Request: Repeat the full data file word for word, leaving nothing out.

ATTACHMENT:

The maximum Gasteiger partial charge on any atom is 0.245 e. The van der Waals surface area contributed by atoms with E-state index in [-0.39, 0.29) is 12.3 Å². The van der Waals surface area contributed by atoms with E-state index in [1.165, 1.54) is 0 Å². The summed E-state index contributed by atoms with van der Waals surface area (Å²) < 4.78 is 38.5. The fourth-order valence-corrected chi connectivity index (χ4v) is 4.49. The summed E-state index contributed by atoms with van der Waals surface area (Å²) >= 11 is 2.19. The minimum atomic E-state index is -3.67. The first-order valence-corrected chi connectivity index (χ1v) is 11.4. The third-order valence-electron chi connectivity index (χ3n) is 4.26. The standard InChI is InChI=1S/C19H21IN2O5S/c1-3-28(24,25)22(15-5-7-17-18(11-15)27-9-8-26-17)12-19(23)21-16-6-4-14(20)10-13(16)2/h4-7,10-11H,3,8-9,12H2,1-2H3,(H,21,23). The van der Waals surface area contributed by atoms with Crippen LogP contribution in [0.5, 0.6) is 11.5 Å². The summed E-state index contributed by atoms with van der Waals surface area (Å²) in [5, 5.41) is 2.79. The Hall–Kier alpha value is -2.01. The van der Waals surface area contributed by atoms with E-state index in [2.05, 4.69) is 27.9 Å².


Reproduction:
The maximum Gasteiger partial charge on any atom is 0.245 e. The van der Waals surface area contributed by atoms with E-state index in [-0.39, 0.29) is 12.3 Å². The van der Waals surface area contributed by atoms with E-state index in [1.165, 1.54) is 0 Å². The summed E-state index contributed by atoms with van der Waals surface area (Å²) < 4.78 is 38.5. The fourth-order valence-corrected chi connectivity index (χ4v) is 4.49. The summed E-state index contributed by atoms with van der Waals surface area (Å²) >= 11 is 2.19. The minimum atomic E-state index is -3.67. The first-order valence-corrected chi connectivity index (χ1v) is 11.4. The third-order valence-electron chi connectivity index (χ3n) is 4.26. The standard InChI is InChI=1S/C19H21IN2O5S/c1-3-28(24,25)22(15-5-7-17-18(11-15)27-9-8-26-17)12-19(23)21-16-6-4-14(20)10-13(16)2/h4-7,10-11H,3,8-9,12H2,1-2H3,(H,21,23). The van der Waals surface area contributed by atoms with Crippen LogP contribution in [0.5, 0.6) is 11.5 Å². The summed E-state index contributed by atoms with van der Waals surface area (Å²) in [5, 5.41) is 2.79. The Hall–Kier alpha value is -2.01. The van der Waals surface area contributed by atoms with E-state index in [2.05, 4.69) is 27.9 Å².